Camp Ripley Will Begin Its Controlled Burn Program Despite COVID-19 Concerns
Despite training events being rescheduled due to COVID-19 concerns, Camp Ripley will begin its annual Controlled Burn Program to help reduce the risk of wildfires during training. Environmentalists say the controlled burns eliminate old and dried grass, allowing new shoots to spring forth.
Last year, Camp Ripley conducted controlled burns on approximately 17,000 acres of the 53,000-acre military reservation. However, this year the team will conduct hazard mitigation burns for potential risk areas only, reducing the size of many of the burns.
Residents of the Little Falls, Randall, Pillager, Baxter, Brainerd and Fort Ripley areas may notice or smell smoke originating from Camp Ripley. These periodic controlled burns will be conducted throughout the spring season to mitigate the risk of wildfires that may potentially endanger training.
“Small fires are common dependent on the type of training being conducted. There are safety protocols, but as an installation, we like to get ahead of it before a fire happens,” said Camp Ripley Fire Chief Pat Boone. “We are taking extra precautions this season and working with our state partners to prevent any potential health risks that may be escalated by the current situations,” said Boone.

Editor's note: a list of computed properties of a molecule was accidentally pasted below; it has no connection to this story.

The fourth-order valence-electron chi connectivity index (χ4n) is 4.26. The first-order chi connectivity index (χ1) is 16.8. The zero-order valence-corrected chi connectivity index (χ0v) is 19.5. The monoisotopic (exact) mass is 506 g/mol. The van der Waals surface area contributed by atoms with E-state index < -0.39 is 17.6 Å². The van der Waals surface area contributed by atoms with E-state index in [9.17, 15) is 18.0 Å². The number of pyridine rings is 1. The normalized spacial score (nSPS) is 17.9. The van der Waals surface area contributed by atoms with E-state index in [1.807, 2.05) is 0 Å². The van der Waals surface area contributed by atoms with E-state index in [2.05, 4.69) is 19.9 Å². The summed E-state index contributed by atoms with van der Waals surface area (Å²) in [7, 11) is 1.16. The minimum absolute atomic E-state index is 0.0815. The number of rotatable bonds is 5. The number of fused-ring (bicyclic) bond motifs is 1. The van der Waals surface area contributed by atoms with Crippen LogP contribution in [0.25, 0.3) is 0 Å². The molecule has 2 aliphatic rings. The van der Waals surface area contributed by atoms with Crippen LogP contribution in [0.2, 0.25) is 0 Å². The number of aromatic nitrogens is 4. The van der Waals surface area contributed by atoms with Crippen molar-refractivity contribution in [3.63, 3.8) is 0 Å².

All considerations are being taken into account, such as how the smoke is lifting from the fire, to prevent health risks like smoke inhalation for those working the burn, as well as those in the surrounding areas.
These burns are done with fully trained staff members of the Camp Ripley Fire Department, Department of Public Works, Camp Ripley Environmental Department, and with support from the Minnesota Department of Natural Resources.